The truth is that each blastocyst is worth its weight in gold , and should be given the best possible chance of becoming a baby. The best way of doing this is by transferring one single blastocyst at a time in an optimally prepared endometrium. Yes, this does have disadvantages , because it does mean that the patient needs to come back again for the next cycle, in case the first one fails.

However, the good thing about transferring frozen embryos after thawing them is that this is a simple procedure , which is not expensive. The patient doesn't need to take any injections and it can be done in a natural cycle as well.  Because we can focus on optimizing both the embryo as well as the endometrium , because we're doing these independently, the overall chance of achieving a pregnancy is much better.

I think this is what patients need to focus on - the cumulative conception rate, so that their chances of taking a healthy baby home is maximized.

Is your doctor suggesting you transfer many embryos ? This suggests he has no confidence in his IVF lab, and you should look for another IVF clinic !

Need help in getting pregnant ? Please send me your medical details by filling in the form at www.drmalpani.com/free-second-opinion so that I can guide you !




Wednesday, November 22, 2017

When IVF Patients Make Irrational Decisions


Infertility presents a number of unusual challenges for doctors.  It is caused by a medical problem -  for example, blocked fallopian tubes,  or a low sperm out - and this means we can offer medical treatment for it, but the truth is that childlessness is a social label. This is why treatment for infertility is elective - and patients have to decide for themselves if they want to do IVF or not.

This is why there really is no right answer or wrong answer as to what kind of treatment IVF patients should be taking. For example, the medical treatment which would give the highest chances of success for an older woman with poor ovarian reserve (a reduced AMH level and a low antral follicle count ) would be to do donor egg IVF.  In all other areas of medicine, the doctor would advice her to do the treatment which maximises the chances of a good outcome. However, if she wants to try IVF with her own eggs, how can you refuse her this option ?  As a doctor you know that her chances of getting pregnant with her own eggs are extremely poor , but if she still insists that she wants to use her own eggs , you have to respect her personal choices. You know there's a high probability that both the quantity and the quality of her eggs will be  poor, so you try to explain to her that her chances of having live birth chances are low, but she is still the final decision maker, since it's her baby. She is using you to provide her with technical assistance , and wants to make her own choices for herself.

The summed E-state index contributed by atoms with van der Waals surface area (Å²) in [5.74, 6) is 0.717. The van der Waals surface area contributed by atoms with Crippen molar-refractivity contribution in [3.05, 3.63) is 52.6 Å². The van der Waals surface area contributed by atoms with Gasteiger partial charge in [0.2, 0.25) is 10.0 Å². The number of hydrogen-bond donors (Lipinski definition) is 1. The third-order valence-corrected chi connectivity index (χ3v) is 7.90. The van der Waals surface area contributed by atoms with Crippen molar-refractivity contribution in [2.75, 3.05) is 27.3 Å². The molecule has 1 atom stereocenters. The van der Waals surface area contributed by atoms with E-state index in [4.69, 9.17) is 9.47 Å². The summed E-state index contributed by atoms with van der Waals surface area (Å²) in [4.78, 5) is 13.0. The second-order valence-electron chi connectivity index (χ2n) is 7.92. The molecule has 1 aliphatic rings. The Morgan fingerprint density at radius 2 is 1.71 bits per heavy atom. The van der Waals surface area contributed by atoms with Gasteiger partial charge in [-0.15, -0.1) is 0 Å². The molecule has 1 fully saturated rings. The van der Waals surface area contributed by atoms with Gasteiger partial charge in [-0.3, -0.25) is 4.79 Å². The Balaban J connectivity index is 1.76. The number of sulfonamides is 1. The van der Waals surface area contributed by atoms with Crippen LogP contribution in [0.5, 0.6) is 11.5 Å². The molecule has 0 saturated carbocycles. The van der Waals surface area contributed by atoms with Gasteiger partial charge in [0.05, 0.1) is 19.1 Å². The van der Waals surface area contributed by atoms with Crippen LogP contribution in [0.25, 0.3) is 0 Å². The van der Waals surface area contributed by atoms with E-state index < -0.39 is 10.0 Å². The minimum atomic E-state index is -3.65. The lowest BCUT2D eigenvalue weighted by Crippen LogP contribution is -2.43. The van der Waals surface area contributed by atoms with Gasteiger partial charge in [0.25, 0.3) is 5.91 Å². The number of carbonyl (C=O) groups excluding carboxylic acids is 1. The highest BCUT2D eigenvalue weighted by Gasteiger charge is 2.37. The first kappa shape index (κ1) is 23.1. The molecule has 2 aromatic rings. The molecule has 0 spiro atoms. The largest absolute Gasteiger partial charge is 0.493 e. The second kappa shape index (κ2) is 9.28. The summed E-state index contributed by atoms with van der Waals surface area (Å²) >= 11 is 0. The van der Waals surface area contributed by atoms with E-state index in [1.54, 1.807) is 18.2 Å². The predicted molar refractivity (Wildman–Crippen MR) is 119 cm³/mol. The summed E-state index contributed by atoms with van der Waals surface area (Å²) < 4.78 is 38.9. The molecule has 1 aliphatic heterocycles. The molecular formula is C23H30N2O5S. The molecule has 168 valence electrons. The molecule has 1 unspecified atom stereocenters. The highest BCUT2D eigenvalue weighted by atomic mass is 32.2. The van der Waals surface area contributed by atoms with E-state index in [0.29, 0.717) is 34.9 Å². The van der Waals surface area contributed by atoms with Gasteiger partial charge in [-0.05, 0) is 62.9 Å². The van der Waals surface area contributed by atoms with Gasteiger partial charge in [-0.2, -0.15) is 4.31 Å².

Now from a purely scientific point of view, this may be an irrational decision, because using donor eggs will increase her chances of having a baby enormously , and after all isn't that what she wants - a baby ? So why not suggest that she uses only donor eggs?  However, for something which is so personal and private as reproduction , these are decisions which patients need to make for themselves. These are usually emotional decisions, which they then justify for themselves by using logic, saying, "Well, even a 1% chance is better than a 0% chance. So why don't I at least give it my best shot?"

This can be very hard for a doctor . Where does one draw the line between offering what seems to be futile treatment , as compared to respecting the patient's autonomy and allowing her to decide for herself ?
There are no easy answers , and this is a bit of a problem , because there are greedy doctors who will take advantage of the patient's desperation . They are happy to offer any kind of treatment the patients wants , because they're quite happy to charge the patient an arm and a leg for fulfilling her desires , even though they know that the treatment is doomed for fail, and she will just end up wasting a lot of money.

However, when there is so much money at stake, it's sometimes hard for a doctor to stick to the higher moral ground. It's very tempting for him to say, "Yes. I know the chances are poor, but after all, I need to do what the patient wants me to do. Why should I discourage her ? If I say no, I don't earn anything at all - so why refuse the income ?  In any case, even if I say no, she'll just go to some other doctor, so isn't it better that I offer her the treatment myself, rather than reject her and send her to my competitor?"